Obviously, the sentiments expressed by the Northern Youth Leader confirms the agitation of the Niger Delta people in calling for a fiscal federalism and the holding of a sovereign national conference of all ethnic nationalities as the panacea to the problems of Nigeria because it would afford everyone the opportunity to state the terms of coming together as a nation.

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Senate Wades Into CJN, S’Court Justices’ Feud

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The Senate has waded into the disagreement between the Chief Justice of Nigeria (CJN), Justice Ibrahim Tanko Muhammad, and justices of the Supreme Court.
Fourteen aggrieved justices of the apex court had, in a widely circulated letter to the CJN, accused him of neglecting their welfare, not carrying them along in managing the affairs of the court, the deteriorating condition of services generally, and the state of the litigation department.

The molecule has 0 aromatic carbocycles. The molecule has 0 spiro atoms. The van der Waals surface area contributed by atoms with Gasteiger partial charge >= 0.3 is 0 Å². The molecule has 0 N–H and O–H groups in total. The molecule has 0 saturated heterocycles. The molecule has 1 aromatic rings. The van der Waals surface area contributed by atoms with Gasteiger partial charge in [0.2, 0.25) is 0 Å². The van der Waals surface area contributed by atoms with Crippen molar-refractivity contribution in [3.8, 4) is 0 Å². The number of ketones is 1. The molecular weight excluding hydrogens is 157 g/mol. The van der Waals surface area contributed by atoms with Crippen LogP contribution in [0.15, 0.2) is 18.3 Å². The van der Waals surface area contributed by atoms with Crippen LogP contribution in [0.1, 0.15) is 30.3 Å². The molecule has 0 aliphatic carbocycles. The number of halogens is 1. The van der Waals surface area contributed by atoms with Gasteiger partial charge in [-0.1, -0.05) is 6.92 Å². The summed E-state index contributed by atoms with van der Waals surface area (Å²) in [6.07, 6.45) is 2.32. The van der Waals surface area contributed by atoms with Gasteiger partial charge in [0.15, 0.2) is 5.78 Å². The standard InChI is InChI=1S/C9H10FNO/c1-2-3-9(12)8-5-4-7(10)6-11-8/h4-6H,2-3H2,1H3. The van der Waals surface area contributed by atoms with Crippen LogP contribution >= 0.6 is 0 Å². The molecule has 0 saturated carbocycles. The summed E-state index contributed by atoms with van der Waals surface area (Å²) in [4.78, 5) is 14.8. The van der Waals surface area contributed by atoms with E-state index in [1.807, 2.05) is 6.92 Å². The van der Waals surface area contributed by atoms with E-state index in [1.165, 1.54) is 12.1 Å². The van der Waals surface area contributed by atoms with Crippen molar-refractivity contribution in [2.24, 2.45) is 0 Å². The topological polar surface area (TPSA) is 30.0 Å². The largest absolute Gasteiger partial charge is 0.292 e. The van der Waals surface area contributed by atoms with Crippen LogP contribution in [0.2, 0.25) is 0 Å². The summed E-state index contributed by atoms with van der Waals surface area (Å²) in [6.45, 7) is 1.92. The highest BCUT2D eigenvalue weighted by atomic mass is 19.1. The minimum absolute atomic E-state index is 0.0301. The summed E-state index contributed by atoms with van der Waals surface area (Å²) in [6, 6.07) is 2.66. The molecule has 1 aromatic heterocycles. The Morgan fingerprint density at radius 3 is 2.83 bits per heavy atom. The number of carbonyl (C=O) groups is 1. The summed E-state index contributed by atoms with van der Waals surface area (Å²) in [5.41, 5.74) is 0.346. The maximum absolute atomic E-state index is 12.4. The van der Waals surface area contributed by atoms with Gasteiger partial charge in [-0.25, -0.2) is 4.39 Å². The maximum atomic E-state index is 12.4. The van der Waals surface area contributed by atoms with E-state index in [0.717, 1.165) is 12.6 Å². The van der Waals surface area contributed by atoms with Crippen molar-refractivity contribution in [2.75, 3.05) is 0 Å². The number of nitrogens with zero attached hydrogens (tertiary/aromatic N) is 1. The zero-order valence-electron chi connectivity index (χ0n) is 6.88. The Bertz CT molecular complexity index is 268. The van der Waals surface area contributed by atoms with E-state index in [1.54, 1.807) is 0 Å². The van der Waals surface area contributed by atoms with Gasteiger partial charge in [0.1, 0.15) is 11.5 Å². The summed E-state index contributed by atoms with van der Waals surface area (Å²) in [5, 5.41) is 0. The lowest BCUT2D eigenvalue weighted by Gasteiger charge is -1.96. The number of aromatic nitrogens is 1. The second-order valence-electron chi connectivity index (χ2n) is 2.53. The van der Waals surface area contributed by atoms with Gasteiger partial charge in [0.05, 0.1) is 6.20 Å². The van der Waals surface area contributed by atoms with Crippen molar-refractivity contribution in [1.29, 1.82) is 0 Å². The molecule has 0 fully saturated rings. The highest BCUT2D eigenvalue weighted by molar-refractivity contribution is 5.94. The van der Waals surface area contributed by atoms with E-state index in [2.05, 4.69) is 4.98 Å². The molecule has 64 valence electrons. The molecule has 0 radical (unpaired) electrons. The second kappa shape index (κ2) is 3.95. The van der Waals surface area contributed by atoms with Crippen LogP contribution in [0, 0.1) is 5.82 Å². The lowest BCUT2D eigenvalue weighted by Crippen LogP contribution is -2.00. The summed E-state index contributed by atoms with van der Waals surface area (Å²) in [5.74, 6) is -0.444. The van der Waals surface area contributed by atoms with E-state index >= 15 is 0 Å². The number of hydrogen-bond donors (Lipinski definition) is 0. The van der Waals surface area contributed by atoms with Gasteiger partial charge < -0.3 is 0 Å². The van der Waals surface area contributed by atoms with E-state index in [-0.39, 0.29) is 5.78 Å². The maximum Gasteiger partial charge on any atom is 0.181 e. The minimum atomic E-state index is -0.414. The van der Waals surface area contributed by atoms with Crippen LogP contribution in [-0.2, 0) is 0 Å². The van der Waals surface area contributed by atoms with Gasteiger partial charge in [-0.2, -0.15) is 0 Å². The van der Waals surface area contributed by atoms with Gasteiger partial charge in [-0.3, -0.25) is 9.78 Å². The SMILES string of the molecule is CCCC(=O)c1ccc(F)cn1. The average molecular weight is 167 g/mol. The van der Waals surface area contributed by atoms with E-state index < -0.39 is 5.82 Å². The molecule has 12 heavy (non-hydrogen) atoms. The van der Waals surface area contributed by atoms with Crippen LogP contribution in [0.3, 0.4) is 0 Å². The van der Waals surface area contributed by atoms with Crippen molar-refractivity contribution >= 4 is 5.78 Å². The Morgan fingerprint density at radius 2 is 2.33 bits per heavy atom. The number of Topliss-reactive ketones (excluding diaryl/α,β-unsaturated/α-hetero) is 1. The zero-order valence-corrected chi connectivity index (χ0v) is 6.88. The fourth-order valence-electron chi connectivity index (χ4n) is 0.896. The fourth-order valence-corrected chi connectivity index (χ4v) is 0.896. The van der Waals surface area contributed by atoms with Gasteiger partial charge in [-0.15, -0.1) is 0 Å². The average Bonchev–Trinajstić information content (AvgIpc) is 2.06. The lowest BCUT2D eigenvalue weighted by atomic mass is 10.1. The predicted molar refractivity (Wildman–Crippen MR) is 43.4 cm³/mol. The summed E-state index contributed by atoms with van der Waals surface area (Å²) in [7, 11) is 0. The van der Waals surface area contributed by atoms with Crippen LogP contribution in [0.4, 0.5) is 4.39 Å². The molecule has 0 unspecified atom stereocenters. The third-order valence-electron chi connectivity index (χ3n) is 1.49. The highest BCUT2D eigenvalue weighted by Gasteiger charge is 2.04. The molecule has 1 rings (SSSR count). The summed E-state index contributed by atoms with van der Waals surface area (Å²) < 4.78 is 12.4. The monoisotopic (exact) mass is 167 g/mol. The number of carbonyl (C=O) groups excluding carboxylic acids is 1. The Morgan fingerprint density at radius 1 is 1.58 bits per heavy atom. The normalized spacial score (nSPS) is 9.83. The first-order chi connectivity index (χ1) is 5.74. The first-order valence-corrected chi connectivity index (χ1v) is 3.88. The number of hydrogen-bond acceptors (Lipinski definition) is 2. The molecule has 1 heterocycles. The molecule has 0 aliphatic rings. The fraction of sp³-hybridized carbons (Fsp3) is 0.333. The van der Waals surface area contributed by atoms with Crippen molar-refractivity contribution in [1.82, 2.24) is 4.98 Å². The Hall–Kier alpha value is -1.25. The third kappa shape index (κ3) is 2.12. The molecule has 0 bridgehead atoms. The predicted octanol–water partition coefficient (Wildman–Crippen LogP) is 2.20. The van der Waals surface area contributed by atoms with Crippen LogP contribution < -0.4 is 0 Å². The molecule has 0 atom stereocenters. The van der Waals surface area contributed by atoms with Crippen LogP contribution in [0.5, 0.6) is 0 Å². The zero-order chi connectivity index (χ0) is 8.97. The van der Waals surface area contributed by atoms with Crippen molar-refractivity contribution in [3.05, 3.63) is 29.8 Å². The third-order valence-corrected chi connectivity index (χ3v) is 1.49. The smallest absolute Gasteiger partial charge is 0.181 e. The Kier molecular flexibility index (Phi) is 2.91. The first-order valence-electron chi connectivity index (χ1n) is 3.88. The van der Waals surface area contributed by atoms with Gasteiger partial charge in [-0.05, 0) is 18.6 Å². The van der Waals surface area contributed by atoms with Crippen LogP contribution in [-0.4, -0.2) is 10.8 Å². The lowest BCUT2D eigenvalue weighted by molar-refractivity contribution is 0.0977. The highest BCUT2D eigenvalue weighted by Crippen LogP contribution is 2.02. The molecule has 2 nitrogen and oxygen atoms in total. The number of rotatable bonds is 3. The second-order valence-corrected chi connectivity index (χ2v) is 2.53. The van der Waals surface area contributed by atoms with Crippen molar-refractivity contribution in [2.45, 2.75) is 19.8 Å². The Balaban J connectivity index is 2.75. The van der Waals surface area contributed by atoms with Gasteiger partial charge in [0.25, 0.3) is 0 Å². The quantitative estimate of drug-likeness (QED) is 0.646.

Speaking at plenary on Wednesday, Senate President Ahmad Lawan said the legislature must be interested in what is happening in the judiciary with a view to finding solution to any of its issues.
He therefore mandated the Committee on Judiciary, Human Rights and Legal Matters led by Senator Opeyemi Bamidele (APC, Ekiti) to wade into the issue.
He said: “We must have interest in what is happening in the judicial arm of government with a view to bringing solution to the issue.
“Our Standing Committee on Judiciary, Human Rights and Legal Matters should get involved and find out what the real issue is so that the National Assembly can help out.”